by: Ch Muhammad Natiq:
General Qamar Javed Bajwa is the outgoing Chief of Army Staff of the Pakistan Army, due to retire in 9 days’ time. The four-star general has spent 45 years of his life in Pakistani military service and 6 years as the administrative head of the land component of the Pakistan Armed Forces. General Bajwa studied military tactics and strategy at the Canadian Army Command and Staff College, the United States Naval Postgraduate School as well as the National Defence University, Islamabad. General Bajwa joined the highly-decorated Baloch Regiment in 1980.
As a major, General Bajwa served in the 5th Northern Light Infantry battalion in Azad Kashmir, Pakistan. As a Lieutenant Colonel, General Bajwa as served as a Staff Officer in the X Corps, stationed in Rawalpindi. Upon promotion to a star rank, Brigadier Bajwa served as the Chief of Staff (COS) at the X Corps. In 2003, General Bajwa as a Brigadier commanded the Pakistan Armed Forces Africa Command, attached to the peacekeeping mission MONUSCO, in the Congo. After being promoted to a two-star rank in May 2009, Major General Bajwa took over the command of the Force Command Northern Areas division as its General Officer (Commanding), stationed in Gilgit-Baltistan, Pakistan. In August 2011, he was invited as an instructor at the School of Infantry and Tactics, Quetta, and later taught staff officer courses at Command and Staff College in Quetta and at the National Defence University, Islamabad. On 14 August 2013, he was promoted to the three-star rank and posted as a field commander (Corps Commander) of the X Corps, in Rawalpindi.
In 2014, the general was appointed as Colonel Commandant of the Baloch Regiment. On 22 September 2015, Lieutenant General Bajwa was posted in the General Headquarters when was appointed as the Inspector-General of the Training and Evaluation (IGT&E). There he was a Principal Staff Officer to the then-Chief of Army Staff, General Raheel Sharif. Under the command of General Bajwa, the nationwide counter-terrorism Operations Radd-ul-Fasaad and Khyber-4 were launched in February 2017 and July 2017, respectively. After six years as the commander of Pakistani land forces, the decisions taken by General Bajwa during this time will have a long-lasting impact, not on just the army, but by extension the national security of the country, and indeed the country as a whole.
During General Bajwa’s tenure, the defence budget of the military did not increase, rather was reduced in GDP terms during the COVID-19 pandemic, with 100 billion rupees given up by the army in that year to support the pandemic response. The Pakistan Army also contributed 28 billion in the fiscal year 2020/21 as direct taxes to the government exchequer. During General Bajwa’s tenure, the Fauji Foundation and the Army Welfare Trust spending towards their incomes onwards of martyrs, war-wounded troops, disabled soldiers and retired military personnel increased to a massive 73%.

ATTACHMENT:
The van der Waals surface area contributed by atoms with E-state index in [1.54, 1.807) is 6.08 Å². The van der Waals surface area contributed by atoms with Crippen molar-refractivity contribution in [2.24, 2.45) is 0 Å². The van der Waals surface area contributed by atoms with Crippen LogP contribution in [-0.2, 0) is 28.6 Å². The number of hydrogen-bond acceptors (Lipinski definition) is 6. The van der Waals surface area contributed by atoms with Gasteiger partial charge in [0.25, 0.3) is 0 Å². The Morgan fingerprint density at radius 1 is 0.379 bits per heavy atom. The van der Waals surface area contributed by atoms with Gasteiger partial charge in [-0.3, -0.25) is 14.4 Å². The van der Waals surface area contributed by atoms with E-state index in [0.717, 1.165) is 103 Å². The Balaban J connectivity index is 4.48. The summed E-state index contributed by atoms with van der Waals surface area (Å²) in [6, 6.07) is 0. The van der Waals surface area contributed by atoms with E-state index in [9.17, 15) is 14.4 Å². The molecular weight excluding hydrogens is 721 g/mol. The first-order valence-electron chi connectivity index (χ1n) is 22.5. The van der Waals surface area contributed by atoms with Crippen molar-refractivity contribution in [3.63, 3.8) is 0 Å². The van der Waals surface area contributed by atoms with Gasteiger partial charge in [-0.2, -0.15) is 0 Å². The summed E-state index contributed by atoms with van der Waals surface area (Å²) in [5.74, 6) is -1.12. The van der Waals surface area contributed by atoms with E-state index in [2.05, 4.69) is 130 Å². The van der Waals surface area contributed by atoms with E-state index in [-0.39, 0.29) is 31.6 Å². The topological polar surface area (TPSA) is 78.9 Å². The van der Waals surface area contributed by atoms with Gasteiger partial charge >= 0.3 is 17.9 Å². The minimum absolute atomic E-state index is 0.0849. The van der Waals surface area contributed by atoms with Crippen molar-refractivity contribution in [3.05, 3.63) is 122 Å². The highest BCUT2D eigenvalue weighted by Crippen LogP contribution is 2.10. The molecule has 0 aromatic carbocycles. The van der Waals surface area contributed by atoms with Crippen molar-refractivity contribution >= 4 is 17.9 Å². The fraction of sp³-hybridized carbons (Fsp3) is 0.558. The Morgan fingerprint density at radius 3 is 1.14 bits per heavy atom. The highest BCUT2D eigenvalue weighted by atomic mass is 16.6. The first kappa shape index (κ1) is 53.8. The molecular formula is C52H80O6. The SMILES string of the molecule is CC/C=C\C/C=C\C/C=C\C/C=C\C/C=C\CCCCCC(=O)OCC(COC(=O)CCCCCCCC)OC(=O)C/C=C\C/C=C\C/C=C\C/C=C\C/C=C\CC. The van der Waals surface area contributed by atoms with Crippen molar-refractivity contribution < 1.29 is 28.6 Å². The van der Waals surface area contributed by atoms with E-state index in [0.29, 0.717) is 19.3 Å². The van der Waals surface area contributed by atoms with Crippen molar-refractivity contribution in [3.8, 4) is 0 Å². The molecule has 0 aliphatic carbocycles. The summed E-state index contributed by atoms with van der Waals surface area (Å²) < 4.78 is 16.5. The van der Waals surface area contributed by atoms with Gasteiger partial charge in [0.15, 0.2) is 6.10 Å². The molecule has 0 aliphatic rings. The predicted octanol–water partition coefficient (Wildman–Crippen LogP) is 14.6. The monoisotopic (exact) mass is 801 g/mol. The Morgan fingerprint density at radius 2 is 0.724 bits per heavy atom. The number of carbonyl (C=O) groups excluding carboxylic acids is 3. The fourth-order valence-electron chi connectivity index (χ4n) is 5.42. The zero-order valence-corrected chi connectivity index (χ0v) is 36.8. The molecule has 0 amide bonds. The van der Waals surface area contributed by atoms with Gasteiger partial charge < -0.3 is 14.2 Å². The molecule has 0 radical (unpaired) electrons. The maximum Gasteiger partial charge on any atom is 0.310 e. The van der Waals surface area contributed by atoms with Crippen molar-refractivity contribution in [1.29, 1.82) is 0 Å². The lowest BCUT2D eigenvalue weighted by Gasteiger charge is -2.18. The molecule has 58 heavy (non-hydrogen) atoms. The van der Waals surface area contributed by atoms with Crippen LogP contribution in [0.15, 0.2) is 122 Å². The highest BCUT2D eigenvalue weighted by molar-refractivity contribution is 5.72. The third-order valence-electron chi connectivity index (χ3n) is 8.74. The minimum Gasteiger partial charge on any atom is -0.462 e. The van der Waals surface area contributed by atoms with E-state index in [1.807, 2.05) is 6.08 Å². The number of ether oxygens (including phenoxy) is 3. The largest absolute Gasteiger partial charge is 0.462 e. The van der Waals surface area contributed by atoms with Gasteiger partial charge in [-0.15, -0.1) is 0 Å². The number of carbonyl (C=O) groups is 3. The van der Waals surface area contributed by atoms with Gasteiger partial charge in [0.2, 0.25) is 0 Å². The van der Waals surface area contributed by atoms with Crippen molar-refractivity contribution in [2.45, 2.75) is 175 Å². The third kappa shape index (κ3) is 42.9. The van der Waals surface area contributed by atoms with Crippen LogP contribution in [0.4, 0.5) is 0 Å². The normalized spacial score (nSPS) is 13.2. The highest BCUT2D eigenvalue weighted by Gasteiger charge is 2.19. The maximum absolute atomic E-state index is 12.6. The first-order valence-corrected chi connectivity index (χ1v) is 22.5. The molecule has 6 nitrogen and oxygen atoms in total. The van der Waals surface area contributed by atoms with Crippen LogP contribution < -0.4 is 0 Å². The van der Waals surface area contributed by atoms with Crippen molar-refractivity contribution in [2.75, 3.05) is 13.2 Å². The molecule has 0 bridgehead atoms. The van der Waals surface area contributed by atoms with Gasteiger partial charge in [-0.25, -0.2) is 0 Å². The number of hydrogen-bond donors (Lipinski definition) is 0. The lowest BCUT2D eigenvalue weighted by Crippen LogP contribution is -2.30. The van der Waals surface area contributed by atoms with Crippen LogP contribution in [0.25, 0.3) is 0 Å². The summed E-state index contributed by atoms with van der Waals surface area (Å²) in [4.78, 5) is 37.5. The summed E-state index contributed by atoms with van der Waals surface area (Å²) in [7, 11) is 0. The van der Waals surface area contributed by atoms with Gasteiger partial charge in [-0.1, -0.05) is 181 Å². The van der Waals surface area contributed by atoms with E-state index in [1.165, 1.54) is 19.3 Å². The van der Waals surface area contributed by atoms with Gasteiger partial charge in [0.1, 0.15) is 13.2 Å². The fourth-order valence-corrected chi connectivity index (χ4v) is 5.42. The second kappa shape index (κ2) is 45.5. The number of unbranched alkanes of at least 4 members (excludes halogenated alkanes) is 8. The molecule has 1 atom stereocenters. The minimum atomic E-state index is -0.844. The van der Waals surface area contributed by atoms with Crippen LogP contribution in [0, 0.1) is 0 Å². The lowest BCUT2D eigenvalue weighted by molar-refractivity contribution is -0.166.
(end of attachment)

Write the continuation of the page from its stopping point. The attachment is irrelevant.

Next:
In 2021, the contributions of the Fauji Foundation to various welfare activities reached nearly a billion rupees. Over General Bajwa’s tenure, the Fauji Foundation paid over a trillion rupees to the government in taxes and levies. In 2019, General Bajwa handled a major kinetic escalation in hostilities with India and in 2021, the successful evacuation of foreign nationals from Afghanistan, as well as increasing terrorism support from India, Afghanistan & Iran. General Bajwa also presided over the complete fencing of Pakistan’s western land border, with Afghanistan and Iran.
General Bajwa will retire in 9 days as head of the Pakistani land forces. General Bajwa has had an excellent and exemplary military career of over 44 years and in his term as COAS has handled numerous shifting geopolitical realities and tensions and guided the Pakistani military through numerous tactical and strategic challenges with superb strategy. Now, as the Prime Minister’s office begins the procedure for a new leader for the Pakistani army, the military enters a new era.
At the end of his tenure, prevailing sociopolitical conditions and tensions pressed certain large sections of Pakistani society to direct unnecessarily harsh criticism at the military leadership and General Bajwa in particular, but the general pressed on with his decision not to interfere in political affairs and to keep the military as apolitical as possible. Alhumdulillah these tensions are now at an end. General Bajwa during his tenure presided over the culmination of the highly-successful anti-insurgency operation, Zar-e-Azb and was the mastermind behind the nationwide operation, Radd-ul-Fasaad, instrumental in Pakistan’s anti-terror success story. General Bajwa also presided over the state management of Pakistan’s FATF greylist response and the nation-level COVID-19 coordination campaign.
We especially recognise and appreciate General Bajwa’s full-fledged support of the modernisation of the Pakistan Armed Forces’ conventional warfighting machinery, personnel and tactics. Alhumdulillah due to these policies we are stronger militarily today than ever before.